The chapter opens shortly after the events of Chapter Seven. Doc is tending to Stink Harris’s injury: Stink has tried to capture Cacciato, and failed. Stink explains that he came “this close” to capturing Cacciato, but Cacciato injured Sink and managed to run away. Stink mutters, “No more Mr. Nice Guy.”
Frustratingly, O’Brien doesn’t tell us what Stink did, or how the soldiers almost captured Cacciato. He leaves it to us to imagine the details, perhaps mirroring the process by which Berlin is himself imagining the story that we’re reading.
The next day, the soldiers find a pile of Cacciato’s old maps. On one of the maps, they find a message: “Look out, there’s a hole in the road.” After reading this, Lieutenant Corson formulates a new plan: based on the maps, it seems that Cacciato is headed for Mandalay. Because Cacciato is taking a slightly “curved” route, the soldiers can “head him off” by traveling straight—off the road. The soldiers find this plan foolish, since going off the road will require traveling through the jungle again—difficult, tiring work. Corson reiterates that the soldiers must drop off the three women as soon as possible.
Here, our suspicions are confirmed: Cacciato wants the soldiers to follow him, as he’s giving them advice and direction for how best to track him down. Interestingly, the characters in this novel flit in and out (mostly because so many die), so that it’s sometimes difficult to remember who is and isn’t a part of the soldiers’ squad. We haven’t heard anything from the three women in a while—we’d almost forgotten them.
In the evening, the soldiers prepare for their walk through the jungle. Paul Berlin finds Sarkin and tells her that they’ll have to let her go soon. Sarkin begs Berlin to find a way to keep her in the group, and reminds him that they could see Paris together one day. She weeps, knowing that Berlin will never be able to change Corson’s mind.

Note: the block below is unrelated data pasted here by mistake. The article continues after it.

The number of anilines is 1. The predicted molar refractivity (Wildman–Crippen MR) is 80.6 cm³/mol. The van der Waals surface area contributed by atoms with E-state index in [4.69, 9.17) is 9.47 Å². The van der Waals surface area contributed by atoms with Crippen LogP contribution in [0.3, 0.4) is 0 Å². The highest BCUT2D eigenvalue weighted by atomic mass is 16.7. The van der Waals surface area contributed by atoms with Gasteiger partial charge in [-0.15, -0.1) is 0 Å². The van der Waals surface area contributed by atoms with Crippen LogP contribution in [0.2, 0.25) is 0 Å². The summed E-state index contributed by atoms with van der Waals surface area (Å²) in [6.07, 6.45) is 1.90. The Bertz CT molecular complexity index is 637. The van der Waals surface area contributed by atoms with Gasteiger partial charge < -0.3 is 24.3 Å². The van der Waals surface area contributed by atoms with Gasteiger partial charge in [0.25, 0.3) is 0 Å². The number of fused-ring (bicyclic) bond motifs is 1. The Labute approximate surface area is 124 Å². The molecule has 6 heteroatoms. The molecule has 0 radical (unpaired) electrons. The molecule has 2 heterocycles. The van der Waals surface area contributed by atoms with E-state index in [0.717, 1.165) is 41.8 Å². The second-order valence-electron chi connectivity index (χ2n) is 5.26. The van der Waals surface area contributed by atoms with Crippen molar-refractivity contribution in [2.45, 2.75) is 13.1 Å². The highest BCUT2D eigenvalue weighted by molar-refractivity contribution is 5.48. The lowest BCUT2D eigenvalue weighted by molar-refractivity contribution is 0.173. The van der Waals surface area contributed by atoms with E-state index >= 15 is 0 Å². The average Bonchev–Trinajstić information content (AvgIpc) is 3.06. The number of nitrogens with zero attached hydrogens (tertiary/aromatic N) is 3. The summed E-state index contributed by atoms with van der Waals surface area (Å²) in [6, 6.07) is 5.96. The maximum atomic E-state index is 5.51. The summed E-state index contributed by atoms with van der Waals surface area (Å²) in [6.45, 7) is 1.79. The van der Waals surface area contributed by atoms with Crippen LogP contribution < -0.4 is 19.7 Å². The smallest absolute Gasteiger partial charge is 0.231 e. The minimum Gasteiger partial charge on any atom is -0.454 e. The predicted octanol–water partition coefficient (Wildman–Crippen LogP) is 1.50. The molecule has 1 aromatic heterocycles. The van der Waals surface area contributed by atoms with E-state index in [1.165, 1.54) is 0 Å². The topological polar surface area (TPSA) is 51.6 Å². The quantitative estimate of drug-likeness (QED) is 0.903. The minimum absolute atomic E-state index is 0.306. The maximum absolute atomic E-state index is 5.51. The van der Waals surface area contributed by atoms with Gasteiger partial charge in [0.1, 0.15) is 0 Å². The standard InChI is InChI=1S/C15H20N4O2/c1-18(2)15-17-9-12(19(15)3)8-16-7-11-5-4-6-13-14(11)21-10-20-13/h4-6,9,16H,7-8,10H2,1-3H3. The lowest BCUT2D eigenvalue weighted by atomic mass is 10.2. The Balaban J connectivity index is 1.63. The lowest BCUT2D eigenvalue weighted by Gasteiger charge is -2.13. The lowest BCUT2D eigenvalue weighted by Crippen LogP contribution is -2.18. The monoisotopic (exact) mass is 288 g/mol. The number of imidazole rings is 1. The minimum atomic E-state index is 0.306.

Sarkin’s tears may be perfectly sincere, but this shouldn’t imply that she has special feelings for Berlin. She wants to escape her life in Vietnam by traveling west, and traveling with soldiers on the road to Paris was the perfect way to achieve this goal.
The next morning, the soldiers decide to send the women on their way. They help the women climb into the cart. Everyone takes care to move particularly slowly, so that they spend as much time with the women as possible. Sarkin squeezes Berlin’s hand and whispers, “You will find a way.” Then Lieutenant Corson swats the buffalo, signaling it to begin driving the cart away. Berlin, overcome with emotion, sees the earth “tear itself open” with a loud explosion. Other soldiers watch, awestruck, as the buffalo and its passengers fall into the enormous hole created by the explosion. The hole grows, swallowing up Berlin and his fellow soldiers, taking them “down a hole in the road to Paris.”
In this section, the line between reality and fantasy or fairy tale disappears. In a passage worthy of Alice’s Adventures in Wonderland, Berlin and his friends fall through a hole in the ground. The tone of this passage suggests ”magical realism,” in which fantastical events are mingled with realistic ones, and are described (and perceived by the characters) as if they are ordinary. This scene also establishes a theme of the sinister liveliness of the land of Vietnam.